An unusual mystery is intriguing the art world as a remarkable painting has emerged from under a layer of paint which has hidden it for decades.
The stunning 19th century work, which shows the followers of Christ weeping over his body at the foot of the cross, was hidden by a different, inferior version of the same picture. It could have been a technique to conceal a stolen painting or to smuggle it out of the country, or the painting may have been toned down for religious reasons.
The canvas will go under the hammer in Beccles next month after being brought in from a local house clearance. No-one knows how much it will make, but it has stirred up considerable interest in the art world. The telephone at Durrants in Beccles has been busy with phone calls from dealers since the picture was advertised in a specialist antiques publication.
Auction rooms manager Miles Lamdin said: “When we looked at it we realised the paint was peeling off and underneath was a much better painting.
“We don't know why it was painted over, but they used paint that peeled off very easily. It is almost as if it had been done deliberately as a temporary measure. Usually when you get canvases that have been painted over the one underneath is pretty grim. The exceptions were when during various wars paintings were smuggled out of the country by painting something worthless on top.”
The 40in by 50in canvas, depicting the Lamentation over the dead Christ, is English and in the Gothic revival style. Mr Lamdin believes it would have been commissioned by some kind of religious body.
Penny Killingbeck, the Norwich-based restorer who spent three painstaking weeks removing the top level of paint with nothing more than scalpel blades, warm water and cotton wool, said: “In my 35-year career I have had five or six pictures like this where a picture has been deliberately obscuring another one. Usually it is because people wanted to take paintings out of the country, for example before the second world war.”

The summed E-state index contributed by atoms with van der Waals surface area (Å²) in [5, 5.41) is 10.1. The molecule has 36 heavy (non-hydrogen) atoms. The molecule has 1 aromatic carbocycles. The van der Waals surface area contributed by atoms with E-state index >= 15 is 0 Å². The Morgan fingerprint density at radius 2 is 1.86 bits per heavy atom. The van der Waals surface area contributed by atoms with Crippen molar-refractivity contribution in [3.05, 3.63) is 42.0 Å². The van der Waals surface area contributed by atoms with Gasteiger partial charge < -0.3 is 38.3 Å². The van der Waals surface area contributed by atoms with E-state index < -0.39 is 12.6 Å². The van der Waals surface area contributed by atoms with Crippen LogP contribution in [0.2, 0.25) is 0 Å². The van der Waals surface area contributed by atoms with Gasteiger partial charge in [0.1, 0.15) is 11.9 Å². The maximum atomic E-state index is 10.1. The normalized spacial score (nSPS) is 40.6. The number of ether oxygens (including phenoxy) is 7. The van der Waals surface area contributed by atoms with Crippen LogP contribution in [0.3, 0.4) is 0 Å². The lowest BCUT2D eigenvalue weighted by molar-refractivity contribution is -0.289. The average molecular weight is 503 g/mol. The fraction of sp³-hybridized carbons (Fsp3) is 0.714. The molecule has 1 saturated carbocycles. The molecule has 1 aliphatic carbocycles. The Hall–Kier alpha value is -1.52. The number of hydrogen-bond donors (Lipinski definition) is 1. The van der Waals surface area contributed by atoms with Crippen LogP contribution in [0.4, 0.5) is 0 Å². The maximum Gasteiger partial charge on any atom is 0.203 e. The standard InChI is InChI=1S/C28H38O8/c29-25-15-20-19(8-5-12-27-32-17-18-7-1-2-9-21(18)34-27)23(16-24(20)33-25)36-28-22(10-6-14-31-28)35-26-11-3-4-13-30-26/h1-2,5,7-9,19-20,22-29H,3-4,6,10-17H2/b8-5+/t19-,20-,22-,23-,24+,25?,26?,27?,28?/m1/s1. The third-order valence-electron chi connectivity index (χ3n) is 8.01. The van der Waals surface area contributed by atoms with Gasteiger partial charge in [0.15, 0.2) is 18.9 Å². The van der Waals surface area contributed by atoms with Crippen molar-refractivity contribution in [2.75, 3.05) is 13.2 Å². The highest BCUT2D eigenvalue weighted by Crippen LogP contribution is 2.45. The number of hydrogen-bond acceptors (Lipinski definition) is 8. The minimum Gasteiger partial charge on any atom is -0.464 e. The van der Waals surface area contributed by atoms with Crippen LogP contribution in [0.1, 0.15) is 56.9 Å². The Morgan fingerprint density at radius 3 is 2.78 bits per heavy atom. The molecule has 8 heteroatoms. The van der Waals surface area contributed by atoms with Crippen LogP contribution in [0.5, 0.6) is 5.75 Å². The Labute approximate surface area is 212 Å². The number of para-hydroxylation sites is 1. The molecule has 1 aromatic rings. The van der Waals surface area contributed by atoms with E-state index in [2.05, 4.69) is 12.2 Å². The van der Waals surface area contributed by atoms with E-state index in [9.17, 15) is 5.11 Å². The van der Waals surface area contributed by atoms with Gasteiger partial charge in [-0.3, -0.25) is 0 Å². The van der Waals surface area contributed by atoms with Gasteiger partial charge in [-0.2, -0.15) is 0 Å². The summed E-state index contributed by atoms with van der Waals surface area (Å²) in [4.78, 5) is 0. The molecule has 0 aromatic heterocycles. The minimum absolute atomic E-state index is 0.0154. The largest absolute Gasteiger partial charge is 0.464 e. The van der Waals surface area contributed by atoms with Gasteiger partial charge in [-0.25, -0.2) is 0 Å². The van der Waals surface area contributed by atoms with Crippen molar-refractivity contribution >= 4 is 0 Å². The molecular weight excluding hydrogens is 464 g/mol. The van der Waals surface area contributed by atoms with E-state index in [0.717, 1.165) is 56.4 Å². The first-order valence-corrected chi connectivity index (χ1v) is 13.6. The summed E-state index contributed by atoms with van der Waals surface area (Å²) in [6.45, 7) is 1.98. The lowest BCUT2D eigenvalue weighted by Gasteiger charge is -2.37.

But she said that in those instances the painting on top was very crude, which was not the case here. “The painting on top was incredibly detailed and would have taken a long time to do. Maybe someone wanted to dull and grey it down for religious reasons. Maybe they thought it was too Catholic and gaudy.
“The one on top is a very dreary picture. It is unremarkable. The one underneath is extremely good.”
The later artist replaced the Virgin Mary's elaborate embroidered robe with a much simpler version, while a detailed cityscape covered in gold leaf also disappeared when it was painted over.
Whatever it goes for, it is unlikely to benefit its original owner or their family. The painting was part of a house clearance and the clearance company - which has not been named by Durrants - will have paid a fixed sum for the entire contents of the house. Mr Lamdin has no idea whether the person the painting belonged to is alive or where it came from, which makes it difficult to find out more about its history.
He said: “All I hope is that we don't get a call from Scotland Yard saying it is a painting that has been registered as stolen since 1937, or from a museum saying it is a missing painting that belongs to them!”
The painting will go under the hammer at Durrants in Beccles on February 8.
Do you recognise the picture or do you know who it belonged to? Contact the EDP on 01502 712060 or email firstname.lastname@example.org.